Manufacturers and airlines no longer respect them, possibly they used to fear them a bit. Safety is a casualty of that.
Still have authority for national assets eg police aviation - which at least has kept a core obstructiveness in situ bet like MPA seed corn.

Ive long argued I felt the CAA was the best model - FAA to close to industry the DGAC was to politically influenced - the CAA hated everyone and answered to no one - They were god and it was right. Best of all they were stuffed full of professionals - not simply bureaucrats - so could comprehend spirit not word and alternative compliance.
They also new all the tricks - so hard to bluff them


Edit - I suppose it will be a Brexit plus that once again they will be free to spread fear and Dread from Gatwick to Inverness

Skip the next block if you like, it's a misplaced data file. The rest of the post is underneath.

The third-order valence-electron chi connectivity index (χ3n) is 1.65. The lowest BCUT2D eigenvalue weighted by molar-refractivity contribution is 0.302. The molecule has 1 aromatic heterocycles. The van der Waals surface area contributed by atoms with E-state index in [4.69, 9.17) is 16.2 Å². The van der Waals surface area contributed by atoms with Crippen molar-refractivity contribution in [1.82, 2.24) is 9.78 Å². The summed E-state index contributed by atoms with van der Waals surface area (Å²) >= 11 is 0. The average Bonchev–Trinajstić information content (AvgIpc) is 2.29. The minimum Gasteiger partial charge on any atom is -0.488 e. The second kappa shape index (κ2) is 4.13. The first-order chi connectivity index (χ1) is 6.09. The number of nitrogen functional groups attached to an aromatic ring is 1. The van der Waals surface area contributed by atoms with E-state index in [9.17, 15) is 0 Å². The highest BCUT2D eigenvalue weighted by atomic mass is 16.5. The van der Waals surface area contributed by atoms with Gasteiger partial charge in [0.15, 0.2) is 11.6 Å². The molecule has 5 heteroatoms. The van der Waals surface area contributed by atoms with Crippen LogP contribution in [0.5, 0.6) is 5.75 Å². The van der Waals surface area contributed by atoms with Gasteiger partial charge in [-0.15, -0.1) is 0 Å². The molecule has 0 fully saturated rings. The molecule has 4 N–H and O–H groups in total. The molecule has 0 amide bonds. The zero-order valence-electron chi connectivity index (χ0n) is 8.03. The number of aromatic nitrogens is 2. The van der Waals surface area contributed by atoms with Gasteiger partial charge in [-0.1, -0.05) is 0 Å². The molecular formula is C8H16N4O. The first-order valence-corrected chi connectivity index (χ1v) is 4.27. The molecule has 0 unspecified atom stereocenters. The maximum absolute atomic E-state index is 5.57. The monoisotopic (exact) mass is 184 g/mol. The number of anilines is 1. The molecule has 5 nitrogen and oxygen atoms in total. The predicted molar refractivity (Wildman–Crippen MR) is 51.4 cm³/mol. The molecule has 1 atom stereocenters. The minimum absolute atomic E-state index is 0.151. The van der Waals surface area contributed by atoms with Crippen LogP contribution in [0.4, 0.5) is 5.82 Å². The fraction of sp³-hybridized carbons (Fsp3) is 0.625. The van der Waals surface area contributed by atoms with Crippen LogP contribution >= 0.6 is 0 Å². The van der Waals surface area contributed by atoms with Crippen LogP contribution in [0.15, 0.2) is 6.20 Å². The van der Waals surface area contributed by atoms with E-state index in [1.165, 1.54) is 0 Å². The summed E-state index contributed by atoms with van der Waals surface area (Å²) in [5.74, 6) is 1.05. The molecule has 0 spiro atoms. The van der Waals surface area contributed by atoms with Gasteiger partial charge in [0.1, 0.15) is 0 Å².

(...) My point here is that the NG actually killed more people and had a redesign of the offending system and went on to be a best seller. I predict history will repeat itself. (...)
The most likely medium to long term consequences for Boeing will be the financial losses will put a crimp in their R&D budget, and the extra checks, tests, and re-tests of their software and systems (how the software interacts with the hardware) will slow down development there as well, possibly putting them further behind Airbus in new product development.

The financial losses include not only the direct losses from the grounding, but also they have reportedly been forced to offer various discounts to prospective customers as well.